The biological markers can be classified as primary (specific), such as Aβ, or secondary to the disease, or they can simply be epiphenomenal in nature. In search of secondary markers, Uberti et al. demonstrated an intriguing correlation between p53 and AD by using cell lines derived from these patients [11]. Fibroblasts of sporadic AD patients represent an important starting point in the research for novel biomarkers because of their various abnormalities in metabolic and biochemical processes, which reflect some of the events in the AD brain. They described and demonstrated an abnormal response of AD fibroblasts to an acute oxidative injury; in particular, fibroblasts from AD patients were found to be less vulnerable to the oxidative injury induced by H2O2 in comparison with fibroblasts from non-AD subjects. On the basis of immunoprecipitation studies with conformation-specific p53 antibodies, which discriminated folded vs. unfolded p53 tertiary structure, they found that in fibroblasts from AD patients a significant amount of total p53 assumes an unfolded tertiary structure in comparison with fibroblasts from control elderly subjects. Sequence analysis of the p53 gene allowed to exclude the possibility that the mutant p53 found in AD fibroblasts was the result of gene mutation. Thus, these data suggest that one of the peripheral events associated to the disease is responsible for generating such p53 isoform [11, 12].

In the attempt of investigating on the mechanism of such alteration, they assessed the contribution of APP metabolic products to the change in p53 conformational state. They found that the exposure to nanomolar concentrations of beta-amyloid (Aβ) 1–40 peptide induced the expression of an unfolded p53 protein isoform in fibroblasts derived from non-AD subjects. These data suggest that the tertiary structure of p53 and the sensitivity to p53-dependent apoptosis are influenced by low concentrations of soluble Aβ. On this basis, they hypothesised that low amounts of soluble Aβ induce early pathological changes at cellular level that may precede the amyloidogenic cascade. One of these changes is the induction of a novel conformational state of p53 [11, 13].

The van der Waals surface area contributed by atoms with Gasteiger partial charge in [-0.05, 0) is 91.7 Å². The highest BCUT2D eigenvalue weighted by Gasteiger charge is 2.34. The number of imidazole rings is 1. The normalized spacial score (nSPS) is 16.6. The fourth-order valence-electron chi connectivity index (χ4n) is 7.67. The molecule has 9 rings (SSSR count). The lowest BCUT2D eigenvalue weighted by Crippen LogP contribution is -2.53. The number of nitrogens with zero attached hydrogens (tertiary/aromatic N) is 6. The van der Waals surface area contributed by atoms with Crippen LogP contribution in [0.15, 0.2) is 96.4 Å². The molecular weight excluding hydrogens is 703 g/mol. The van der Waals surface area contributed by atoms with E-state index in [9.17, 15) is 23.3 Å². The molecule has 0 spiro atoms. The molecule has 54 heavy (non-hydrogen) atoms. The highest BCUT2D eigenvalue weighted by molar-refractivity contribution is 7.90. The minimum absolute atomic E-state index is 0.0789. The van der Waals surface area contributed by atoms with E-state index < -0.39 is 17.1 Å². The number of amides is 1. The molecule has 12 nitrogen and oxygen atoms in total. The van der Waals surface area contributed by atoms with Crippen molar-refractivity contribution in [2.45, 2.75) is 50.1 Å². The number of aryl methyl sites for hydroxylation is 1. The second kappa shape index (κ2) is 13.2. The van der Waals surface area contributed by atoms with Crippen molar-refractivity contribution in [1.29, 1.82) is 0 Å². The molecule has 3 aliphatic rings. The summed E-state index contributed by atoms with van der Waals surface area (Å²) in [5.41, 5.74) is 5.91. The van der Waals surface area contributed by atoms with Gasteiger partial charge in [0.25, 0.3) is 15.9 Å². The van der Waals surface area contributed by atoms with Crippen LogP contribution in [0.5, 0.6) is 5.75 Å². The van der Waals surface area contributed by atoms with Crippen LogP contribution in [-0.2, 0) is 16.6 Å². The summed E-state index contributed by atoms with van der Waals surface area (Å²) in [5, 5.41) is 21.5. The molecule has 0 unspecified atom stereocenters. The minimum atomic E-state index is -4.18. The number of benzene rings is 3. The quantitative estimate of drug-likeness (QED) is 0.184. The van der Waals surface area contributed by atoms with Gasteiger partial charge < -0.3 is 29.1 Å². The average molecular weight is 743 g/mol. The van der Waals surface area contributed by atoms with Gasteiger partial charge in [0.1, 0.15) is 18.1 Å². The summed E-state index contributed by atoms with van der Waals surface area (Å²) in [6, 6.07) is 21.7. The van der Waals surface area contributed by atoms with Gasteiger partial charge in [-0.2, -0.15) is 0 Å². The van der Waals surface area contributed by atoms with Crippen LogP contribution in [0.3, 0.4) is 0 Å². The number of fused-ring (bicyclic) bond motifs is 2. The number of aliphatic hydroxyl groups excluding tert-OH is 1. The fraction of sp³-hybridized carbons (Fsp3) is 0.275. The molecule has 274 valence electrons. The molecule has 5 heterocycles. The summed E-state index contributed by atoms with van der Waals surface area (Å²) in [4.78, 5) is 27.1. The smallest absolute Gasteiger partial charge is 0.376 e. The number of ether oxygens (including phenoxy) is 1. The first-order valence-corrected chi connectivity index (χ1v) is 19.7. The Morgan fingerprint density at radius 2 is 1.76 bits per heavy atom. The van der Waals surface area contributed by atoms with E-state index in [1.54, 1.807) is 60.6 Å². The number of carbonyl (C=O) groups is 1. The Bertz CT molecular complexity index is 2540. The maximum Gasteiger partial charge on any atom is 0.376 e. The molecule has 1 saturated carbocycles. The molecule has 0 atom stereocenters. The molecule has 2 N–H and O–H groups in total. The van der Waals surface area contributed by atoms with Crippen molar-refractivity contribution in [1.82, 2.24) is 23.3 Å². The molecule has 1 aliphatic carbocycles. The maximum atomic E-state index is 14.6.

In addition and most importantly, Lanni et al. [14] were able to develop a rapid, easy and quantitative flow cytometric approach for the discrimination of conformational mutant p53-bearing cells from AD patients compared to non-AD controls, using small volumes of blood. Using this technique, they processed 75 AD, 66 controls, 15 subjects affected by another neuroinflammatory disease, Parkinson's disease and 3 subjects affected with other types of dementia (2 vascular dementia; 1 progressive supranuclear palsy) and confirmed the previous findings: AD subjects expressed higher levels of unfolded p53 in comparison with controls and subjects with other neurological diseases. The levels of conformationally altered p53, both in controls and AD patients, correlated with age but not with the lenght of illness or with the Mini Mental State Examination value. Interestingly, the sensitivity and specificity within different age intervals were more significant in subjects up to 70 years of age compared with the corresponding values for individuals older than 70 years. Within this specific age interval (≤ 70 years), the Authors worked out a sensitivity of 90% to discriminate AD patients from nondemented aged individuals at a specificity value of 77%. A comparison of these sensitivity and specificity values with those published in several studies, which evaluated the diagnostic power of CSF markers for AD (Total-tau, Phospho-tau and Abeta 1–42), reveal that p53 measurement is more sensitive (90% compared to respectively 81.4%, 81.3% and 85.9%), but less specific (77% compared to respectively 91.5%, 91.2% and 88.5%) [7].